As errors go, scientific and mathematical ones are often some of the easiest for journalists to make.
Writers, more often trained in the humanities, might be forgiven for messing up science stories they themselves don’t really understand.
But ignorance is a poor excuse for truly basic errors because accuracy is arguably even more important in math and science than it is, for example, in name spelling. (Consider the difference between mistaking Mr. Baxby for Mr. Boxby vs. mistaking 50 for 50,000,000).
StinkyJournalism has written before about the importance of simple math skills. This month, we noticed the corrections posted by Slate magazine on January 29, which serve as good examples of areas in need of greater journalistic care.
Three of the seven corrections feature math/science errors and all are relatively simple mistakes.
The first correction reads,
In a Jan. 27 “Slatest” item, Jessica Loudis incorrectly stated that the total number of airline passengers in 2009 was the lowest since World War II. The percentage decline was the largest.
Here the reporter gets the gist right–2009 was a superlative year in terms of low numbers of airline passengers–but mistakenly cites the end number as what was superlative rather than the trend itself. In the context of the following errors, this one seems the most understandable math mistake. (Slate’s link to this story is incorrect and StinkyJournalism has been unable to find the original story online.)
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In another Slate correction, one can see how a small omission error can cause a huge change in a science story:
In a Jan. 26 item in “The Slatest,” Meredith Simons stated that the shell of radiation from the Earth’s analog signals once spread 50 million light-years in every direction. It is 50 light-years.
Fifty million is very different than 50. In a non-science story a journalist might misspell the name of a town, leading readers to think a news story happened in a place 100 miles away from where it actually did. But in this piece, Simons missed the mark on the location of this radiation shell by 49,999,950 light-years.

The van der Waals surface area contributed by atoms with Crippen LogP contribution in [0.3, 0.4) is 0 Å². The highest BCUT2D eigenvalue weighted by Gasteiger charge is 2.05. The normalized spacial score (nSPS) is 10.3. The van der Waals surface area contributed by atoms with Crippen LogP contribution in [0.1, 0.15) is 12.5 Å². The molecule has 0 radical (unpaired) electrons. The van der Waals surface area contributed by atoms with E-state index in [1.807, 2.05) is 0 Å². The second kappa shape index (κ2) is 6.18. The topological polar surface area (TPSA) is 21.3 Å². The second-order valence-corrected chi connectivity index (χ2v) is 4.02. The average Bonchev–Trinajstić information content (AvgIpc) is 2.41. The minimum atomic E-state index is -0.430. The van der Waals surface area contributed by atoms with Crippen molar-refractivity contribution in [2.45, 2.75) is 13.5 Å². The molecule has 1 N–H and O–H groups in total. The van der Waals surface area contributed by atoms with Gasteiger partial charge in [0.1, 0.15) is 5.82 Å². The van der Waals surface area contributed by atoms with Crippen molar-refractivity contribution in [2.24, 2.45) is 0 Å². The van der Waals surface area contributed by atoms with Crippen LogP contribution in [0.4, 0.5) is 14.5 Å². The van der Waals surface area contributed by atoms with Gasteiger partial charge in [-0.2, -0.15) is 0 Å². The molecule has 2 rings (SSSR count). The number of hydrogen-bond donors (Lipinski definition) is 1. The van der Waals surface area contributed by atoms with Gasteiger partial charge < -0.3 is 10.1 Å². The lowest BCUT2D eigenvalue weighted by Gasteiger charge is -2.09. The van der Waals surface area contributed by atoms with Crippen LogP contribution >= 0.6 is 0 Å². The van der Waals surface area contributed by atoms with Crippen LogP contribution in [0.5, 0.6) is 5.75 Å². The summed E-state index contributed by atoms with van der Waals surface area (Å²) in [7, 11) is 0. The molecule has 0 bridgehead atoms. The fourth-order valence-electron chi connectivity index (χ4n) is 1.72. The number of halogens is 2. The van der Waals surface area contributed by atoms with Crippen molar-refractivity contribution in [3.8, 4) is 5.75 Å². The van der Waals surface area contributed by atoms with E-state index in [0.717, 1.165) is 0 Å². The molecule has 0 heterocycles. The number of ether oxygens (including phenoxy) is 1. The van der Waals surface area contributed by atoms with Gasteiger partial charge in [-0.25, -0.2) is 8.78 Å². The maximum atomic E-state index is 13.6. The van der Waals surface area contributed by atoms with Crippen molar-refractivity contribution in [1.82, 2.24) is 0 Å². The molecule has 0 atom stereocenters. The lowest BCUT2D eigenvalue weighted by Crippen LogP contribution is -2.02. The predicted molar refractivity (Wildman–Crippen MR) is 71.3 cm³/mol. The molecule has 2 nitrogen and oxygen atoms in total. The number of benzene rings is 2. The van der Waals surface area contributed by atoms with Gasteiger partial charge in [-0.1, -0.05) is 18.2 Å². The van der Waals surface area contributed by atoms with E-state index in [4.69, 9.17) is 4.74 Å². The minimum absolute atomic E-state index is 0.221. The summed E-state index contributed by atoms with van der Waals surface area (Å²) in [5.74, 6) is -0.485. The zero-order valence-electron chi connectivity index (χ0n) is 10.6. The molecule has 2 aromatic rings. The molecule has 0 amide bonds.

A third correction raises another question: should we expect reporters’ “brains” to be able to do basic arithmetic?
In the Jan. 26 “Human Nature” on the importance of computers, William Saletan noted that in the week after Haiti’s earthquake, a campaign for $10 text-message donations to the Red Cross raised $25 million. Relying on his own brain, Saletan then calculated the number of responses as 250,000. He should have used a computer. The correct numbers is 2.5 million.
Slate excuses Saletan’s twitter calculation error as the fault of the author using his “brain.” However, a computer or a calculator aren’t necessarily the best tool for catching these problems. (We write about the issue of relying on software to do the job of copy editors more here.) It can be harder to divide millions on a calculator (too many zeros) than it is in your head, on your fingers or on a piece of paper.
Also consider what a thorough numeric fact check (conducted by a human, not a computer) could have done for these stories. The first error cited above about passenger trends might have still been missed, but the third and second would have been easy to verify–respectively, Saletan’s with a pencil and paper, and Simmons‘ with a quick check of the scientific literature itself.
StinkyJournalism has contacted Slate to ask about why they discussed this error as the fault of Saletan using his brain rather than a “computer” (sic-calculator?), when a brain itself should have easily sufficed to prevent the error. We will update with any response.